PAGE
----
• Beginning in the 2018-19 school year, Missouri practicing teacher assistance programs (student teacher programs) will offer two hours of in-service training provided by school districts and charter schools for all teachers. Such training will count as two contact hours of professional development for state licensing purposes.

    Trauma- Informed Schools: SB 638

    Creates the Trauma-Informed Schools Initiative in which DESE will:

    • Provide information regarding the trauma-informed approach to all school districts;
    • Offer training to all school districts; and
    • Develop a website about the trauma-informed schools initiative for parents and schools. Each school district will provide the address of the website to all parents before October 1 each school year.

    It also requires DESE to establish the Trauma-Informed Schools Pilot Program. Five schools from around the state will receive intensive staff training and funds to implement the approach.

     Thank you all for your continued support  as members

    We wouldn't be able to be as involved in state-wide work for children and families without your support. If you have suggestions or resources that you think are great please contact us so can share the wealth with our peers around the state. Thank you so much!


  • August 11, 2016 11:27 AM | Scott Crooks

    Our new performance evaluation tools (formative and summative) are now available and have been approved by DESE!

    These tools are specifically for evaluating the duties of school psychologists and school psychological examiners. We believe that these tools will be very helpful to school districts in our state, as the job competencies required to perform as a School Psychologist or School Psychological Examiner are not captured using a teacher or counselor performance evaluation tool. Please contact the MASP President with any questions or feedback. 

  • August 10, 2016 10:18 AM | Scott Crooks

    Please take a look at this great document detailing the unique contributions of school psychologists, school counselors, and social workers. Could it help your team work more efficiently this year? There is always enough need for all of us!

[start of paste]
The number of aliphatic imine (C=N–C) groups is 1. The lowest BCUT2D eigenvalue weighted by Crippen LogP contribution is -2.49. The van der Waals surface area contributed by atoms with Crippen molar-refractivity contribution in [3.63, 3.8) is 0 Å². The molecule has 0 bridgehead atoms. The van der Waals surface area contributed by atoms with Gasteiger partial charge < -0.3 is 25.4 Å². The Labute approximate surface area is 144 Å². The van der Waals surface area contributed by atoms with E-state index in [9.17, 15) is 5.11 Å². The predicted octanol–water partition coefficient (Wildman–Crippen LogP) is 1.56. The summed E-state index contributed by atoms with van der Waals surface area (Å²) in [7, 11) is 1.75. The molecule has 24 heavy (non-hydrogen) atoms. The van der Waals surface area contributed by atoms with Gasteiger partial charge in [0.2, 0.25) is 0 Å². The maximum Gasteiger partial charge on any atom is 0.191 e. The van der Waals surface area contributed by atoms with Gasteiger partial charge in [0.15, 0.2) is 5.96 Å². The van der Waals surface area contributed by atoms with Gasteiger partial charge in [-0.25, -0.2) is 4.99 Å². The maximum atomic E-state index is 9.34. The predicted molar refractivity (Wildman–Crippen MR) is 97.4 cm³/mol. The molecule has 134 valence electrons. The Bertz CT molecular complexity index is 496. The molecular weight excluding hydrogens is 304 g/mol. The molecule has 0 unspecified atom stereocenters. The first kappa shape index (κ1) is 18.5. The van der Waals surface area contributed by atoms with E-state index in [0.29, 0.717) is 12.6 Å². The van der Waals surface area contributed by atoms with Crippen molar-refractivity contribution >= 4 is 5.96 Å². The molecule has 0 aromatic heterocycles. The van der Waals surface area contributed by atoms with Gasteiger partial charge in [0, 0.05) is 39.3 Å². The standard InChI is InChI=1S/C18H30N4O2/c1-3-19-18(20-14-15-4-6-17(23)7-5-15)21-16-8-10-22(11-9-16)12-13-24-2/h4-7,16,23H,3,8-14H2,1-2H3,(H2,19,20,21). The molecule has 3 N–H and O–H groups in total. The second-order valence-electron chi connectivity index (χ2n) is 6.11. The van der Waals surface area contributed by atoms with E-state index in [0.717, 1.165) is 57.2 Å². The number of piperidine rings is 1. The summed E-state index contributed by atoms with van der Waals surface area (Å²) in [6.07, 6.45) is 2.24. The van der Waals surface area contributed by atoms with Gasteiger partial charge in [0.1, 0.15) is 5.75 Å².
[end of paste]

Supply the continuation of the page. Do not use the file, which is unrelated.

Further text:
Thank you to MASP, MSCA, SSWAM, and the DESE Dept of School Counseling!

  • July 24, 2016 4:42 PM | Pamela August (Administrator)

    Scott Crooks is currently the president of the Missouri Association of School Psychologists - so he couldn't really say no when asked if we could feature him in our new series. We hope to get to know a bit more about the many wonderful and hard-working school psychs in Missouri. 

    Scott is a busy guy! In addition to his MASP duties, Scott works at Special School District as a Measurement and Assessment Coach. He also teaches at Webster University and works part-time at UMSL. 

    What is the best part about being a school psychologist? I love problem solving and advocating for kids.

    Do you have a special project or goal for next year that you're excited about? Developing and running virtual cohorts, researching and piloting a problem solving team focused on student basic needs, and putting MASP's cool new plan and virtual meeting structure into action. 

    What's the funniest thing a kid has said to you? "Is your office a storage room?"

    What do you do for fun - besides writing reports? Play video games and read. Up to 30 books so far on my Goodreads challenge!

    What do you wish you could do more of at work? Less of? More data analysis, less email :)

  • June 28, 2016 3:06 PM | Pamela August (Administrator)

    Starting this fall, school psychologists applying for certification in Missouri will only have to take one exam, the Praxis, that can be used to apply for both a Missouri certificate and the NCSP. Thanks to MASP members for their advocacy! 


    A few years ago, the Missouri DESE developed new Content Assessments for almost all areas of educator certification. This included the development of a new School Psychologist Assessment. However, the new Missouri exam for School Psychologist certification was not the approved Praxis School Psychologist exam (ETS) which is a requirement to pass in order to obtain certification as a Nationally Certified School Psychologist. Missouri's change to the new assessments effectively required all students enrolled in Missouri school psychologist training programs to take both exams in order to obtain certification. 

    We are pleased to announce that the State Board of Education determined that this will no longer be necessary. The School Psychologist (057) assessment administered by Evaluation Systems (Pearson) is scheduled to be removed from the List of Approved Assessments as of August 28, 2016. The School Psychologist exam (5402) administered by Educational Testing Service (ETS) will be added to the List of Approved Assessments effective on August 29, 2016. The Missouri Qualifying Score has been set at 147 (the same score required to obtain the NCSP).

  • June 01, 2016 9:24 AM | Scott Crooks

    Take a look at this great National and Missouri-based suicide prevention and intervention resource guide prepared by Jessica Lindhorst a school psychology graduate student at Webster University. Thanks Jessica!

  • April 11, 2016 4:05 PM | Scott Crooks

    Southern Illinois University is pleased to host a workshop conducted by Dr. Jerome Sattler on the WISC-V on Monday, June 13th, 2016.